Cricket’s revival: Lahore’s hospitality, World-XI hitters and Pakistan’s bowlers

The moment Najam Sethi announced that the much trumpeted arrival of the ICC World Eleven to Lahore in September is a reality, I couldn’t help myself from harking back to 2000, when, as a seven-year-old cricket fan, I watched a star-studded Asia Eleven vs the Rest of the World encounter held at Dhaka. Notwithstanding being blessed to watch a surreal sight of Sachin, Wasim, Saqlain, Dravid, Razzaq and Moeen Khan in the same team, and them winning even after World Eleven player Michael Bevan’s unforgettable, unbeatable knock of 185, we took such matches at best for granted.

Not anymore. This time around, the match involving an ICC World Eleven will be the match Pakistanis will be looking forward to with utmost fervour and eagerness. Why? Because Pakistan’s future prospects of hosting international matches depend almost entirely on the success of these three T20 matches, which will be held on September 12, 13 and 15, respectively. Should this series pass by without any mishap, Sri Lankan team will surely tour Pakistan for a couple of T20 internationals in the same month, followed by a full-fledged West Indies tour for a three-match T-20 series in November. Thus, the equation, which was never simple before, even after Zimbabweans’ tour of 2015, is now simple for Pakistan: protect the World-IX and resume home cricket.

Much of the credit ought to be assigned to the PSL 2017 final in Lahore which helped create buzz about the World-XI tour. Inevitably, one has to give it to the men who have been at the heart of Pakistan’s cricketing affairs for quite some time: Shahryar Khan and Najam Sethi. Many termed organising PSL final in Lahore a blunder, and some even said that it was a step back at a time when Pakistan needed a giant leap further. One must now realise how sound the incremental strategy was to restore international cricket in our hollow stadiums. The PCB bosses were being bashed simply because their plan required tenaciousness, a trait alien to Pakistanis. Indeed, from a humble beginning of Zimbabwe’s tour to PSL final, down to hosting a potent World-XI side, the road to salvation remained bumpy.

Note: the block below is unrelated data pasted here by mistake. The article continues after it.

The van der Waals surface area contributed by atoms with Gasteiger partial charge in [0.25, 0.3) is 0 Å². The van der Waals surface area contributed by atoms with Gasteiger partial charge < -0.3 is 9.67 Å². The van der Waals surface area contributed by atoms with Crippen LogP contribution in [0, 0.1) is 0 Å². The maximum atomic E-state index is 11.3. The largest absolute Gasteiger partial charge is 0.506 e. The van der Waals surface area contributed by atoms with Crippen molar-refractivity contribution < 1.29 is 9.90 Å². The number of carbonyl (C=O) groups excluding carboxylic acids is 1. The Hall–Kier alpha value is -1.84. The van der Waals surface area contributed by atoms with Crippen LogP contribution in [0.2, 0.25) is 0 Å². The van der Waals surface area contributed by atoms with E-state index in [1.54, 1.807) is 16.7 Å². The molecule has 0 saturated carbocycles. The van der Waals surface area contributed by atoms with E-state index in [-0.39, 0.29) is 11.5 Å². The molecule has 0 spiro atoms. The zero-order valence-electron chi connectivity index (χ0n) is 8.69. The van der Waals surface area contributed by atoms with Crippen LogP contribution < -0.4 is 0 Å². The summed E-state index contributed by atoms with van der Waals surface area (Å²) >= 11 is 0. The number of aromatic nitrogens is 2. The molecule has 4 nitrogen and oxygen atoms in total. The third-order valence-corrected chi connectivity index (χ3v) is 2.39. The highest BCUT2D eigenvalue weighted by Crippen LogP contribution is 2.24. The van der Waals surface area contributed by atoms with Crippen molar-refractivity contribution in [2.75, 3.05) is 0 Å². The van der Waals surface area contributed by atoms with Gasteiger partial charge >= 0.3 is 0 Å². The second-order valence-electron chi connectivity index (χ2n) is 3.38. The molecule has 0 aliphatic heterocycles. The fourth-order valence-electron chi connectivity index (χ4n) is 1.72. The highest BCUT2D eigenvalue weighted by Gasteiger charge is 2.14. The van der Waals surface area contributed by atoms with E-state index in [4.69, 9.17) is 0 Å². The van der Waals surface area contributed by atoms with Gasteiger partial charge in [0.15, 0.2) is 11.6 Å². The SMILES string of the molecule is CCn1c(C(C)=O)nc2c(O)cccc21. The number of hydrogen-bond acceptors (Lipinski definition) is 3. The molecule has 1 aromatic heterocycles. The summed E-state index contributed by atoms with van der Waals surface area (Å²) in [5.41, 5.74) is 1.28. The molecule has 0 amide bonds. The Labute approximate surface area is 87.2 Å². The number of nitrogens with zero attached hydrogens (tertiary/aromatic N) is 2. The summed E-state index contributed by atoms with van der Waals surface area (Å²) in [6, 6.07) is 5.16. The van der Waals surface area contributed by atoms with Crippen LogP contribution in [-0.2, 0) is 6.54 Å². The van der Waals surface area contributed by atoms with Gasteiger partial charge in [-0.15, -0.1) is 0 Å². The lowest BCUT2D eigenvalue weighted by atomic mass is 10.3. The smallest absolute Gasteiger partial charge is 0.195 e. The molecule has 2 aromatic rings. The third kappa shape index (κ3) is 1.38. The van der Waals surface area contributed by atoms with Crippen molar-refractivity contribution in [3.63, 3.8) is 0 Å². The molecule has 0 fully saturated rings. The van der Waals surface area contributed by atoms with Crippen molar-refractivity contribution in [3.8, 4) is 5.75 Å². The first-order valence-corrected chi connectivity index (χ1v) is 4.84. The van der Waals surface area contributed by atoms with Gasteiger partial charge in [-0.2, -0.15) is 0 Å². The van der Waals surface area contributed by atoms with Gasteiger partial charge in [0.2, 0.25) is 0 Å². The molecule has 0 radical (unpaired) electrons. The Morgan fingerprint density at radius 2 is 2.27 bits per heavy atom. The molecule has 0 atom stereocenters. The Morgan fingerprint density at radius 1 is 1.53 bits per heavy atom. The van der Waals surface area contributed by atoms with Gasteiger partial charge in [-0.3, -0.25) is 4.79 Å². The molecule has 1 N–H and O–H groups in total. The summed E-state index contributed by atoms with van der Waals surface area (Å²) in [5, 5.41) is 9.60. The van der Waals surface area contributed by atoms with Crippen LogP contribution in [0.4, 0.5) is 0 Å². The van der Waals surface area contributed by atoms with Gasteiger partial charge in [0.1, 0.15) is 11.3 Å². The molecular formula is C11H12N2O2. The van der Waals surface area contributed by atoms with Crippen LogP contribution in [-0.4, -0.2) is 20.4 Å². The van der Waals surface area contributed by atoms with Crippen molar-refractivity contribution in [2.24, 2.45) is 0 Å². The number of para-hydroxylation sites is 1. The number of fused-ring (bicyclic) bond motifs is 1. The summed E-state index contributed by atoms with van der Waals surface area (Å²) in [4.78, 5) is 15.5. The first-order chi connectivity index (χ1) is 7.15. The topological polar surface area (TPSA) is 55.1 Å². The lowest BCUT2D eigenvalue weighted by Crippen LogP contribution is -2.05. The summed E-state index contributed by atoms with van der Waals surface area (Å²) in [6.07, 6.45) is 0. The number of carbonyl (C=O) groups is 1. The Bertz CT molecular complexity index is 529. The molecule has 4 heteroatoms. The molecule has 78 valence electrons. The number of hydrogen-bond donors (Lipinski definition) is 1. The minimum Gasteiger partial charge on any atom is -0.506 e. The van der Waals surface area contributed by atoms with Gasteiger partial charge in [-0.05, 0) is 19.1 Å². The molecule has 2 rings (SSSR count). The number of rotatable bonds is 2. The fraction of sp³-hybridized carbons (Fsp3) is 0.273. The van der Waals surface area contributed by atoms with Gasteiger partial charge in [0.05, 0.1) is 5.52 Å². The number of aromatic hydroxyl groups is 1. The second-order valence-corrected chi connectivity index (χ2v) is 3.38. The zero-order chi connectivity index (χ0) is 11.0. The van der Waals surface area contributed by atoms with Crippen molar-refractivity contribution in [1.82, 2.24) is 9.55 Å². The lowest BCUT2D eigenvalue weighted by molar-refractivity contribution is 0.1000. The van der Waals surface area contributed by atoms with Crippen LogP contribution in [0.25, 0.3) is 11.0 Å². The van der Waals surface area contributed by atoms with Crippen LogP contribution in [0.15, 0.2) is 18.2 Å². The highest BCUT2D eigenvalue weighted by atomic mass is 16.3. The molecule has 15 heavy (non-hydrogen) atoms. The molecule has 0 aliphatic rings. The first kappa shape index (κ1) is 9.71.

Since we anticipate the landing of World XI on our soil wearing the lens of international cricket’s revival, there is one area where Pakistan still lack very much and where PCB hasn’t paid much attention for a long time: the quality of our stadiums. Ever since the doors of world cricket closed on Pakistan, our stadiums have been wearing out rapidly. Meanwhile, we saw dozens of world class stadiums popping up in India, including a picturesque one located in the city of Dharamsala District Kangra in Himachal Pradesh. Similarly, Bangladesh and Sri Lanka too worked on ameliorating the conditions of their erstwhile deformed cricket grounds.